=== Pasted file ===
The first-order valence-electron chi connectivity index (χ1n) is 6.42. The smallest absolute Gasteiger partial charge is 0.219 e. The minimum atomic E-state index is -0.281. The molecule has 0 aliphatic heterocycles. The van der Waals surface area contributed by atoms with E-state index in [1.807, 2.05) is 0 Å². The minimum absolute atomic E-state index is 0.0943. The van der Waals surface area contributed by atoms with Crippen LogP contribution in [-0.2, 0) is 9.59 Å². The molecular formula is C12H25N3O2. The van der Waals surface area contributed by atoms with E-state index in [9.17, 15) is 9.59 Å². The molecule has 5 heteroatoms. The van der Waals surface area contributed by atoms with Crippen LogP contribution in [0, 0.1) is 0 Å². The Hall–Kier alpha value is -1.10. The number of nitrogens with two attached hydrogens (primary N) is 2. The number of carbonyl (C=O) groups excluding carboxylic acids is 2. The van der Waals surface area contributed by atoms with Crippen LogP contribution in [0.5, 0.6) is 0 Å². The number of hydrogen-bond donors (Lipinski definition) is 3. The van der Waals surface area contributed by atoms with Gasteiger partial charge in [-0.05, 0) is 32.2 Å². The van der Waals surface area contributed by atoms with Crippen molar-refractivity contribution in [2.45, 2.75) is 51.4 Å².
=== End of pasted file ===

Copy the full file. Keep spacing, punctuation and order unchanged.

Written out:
The first-order valence-electron chi connectivity index (χ1n) is 6.42. The smallest absolute Gasteiger partial charge is 0.219 e. The minimum atomic E-state index is -0.281. The molecule has 0 aliphatic heterocycles. The van der Waals surface area contributed by atoms with E-state index in [1.807, 2.05) is 0 Å². The minimum absolute atomic E-state index is 0.0943. The van der Waals surface area contributed by atoms with Crippen LogP contribution in [-0.2, 0) is 9.59 Å². The molecular formula is C12H25N3O2. The van der Waals surface area contributed by atoms with E-state index in [9.17, 15) is 9.59 Å². The molecule has 5 heteroatoms. The van der Waals surface area contributed by atoms with Crippen LogP contribution in [0, 0.1) is 0 Å². The Hall–Kier alpha value is -1.10. The number of nitrogens with two attached hydrogens (primary N) is 2. The number of carbonyl (C=O) groups excluding carboxylic acids is 2. The van der Waals surface area contributed by atoms with Crippen LogP contribution in [0.5, 0.6) is 0 Å². The number of hydrogen-bond donors (Lipinski definition) is 3. The van der Waals surface area contributed by atoms with Gasteiger partial charge in [-0.05, 0) is 32.2 Å². The van der Waals surface area contributed by atoms with Crippen molar-refractivity contribution in [2.45, 2.75) is 51.4 Å².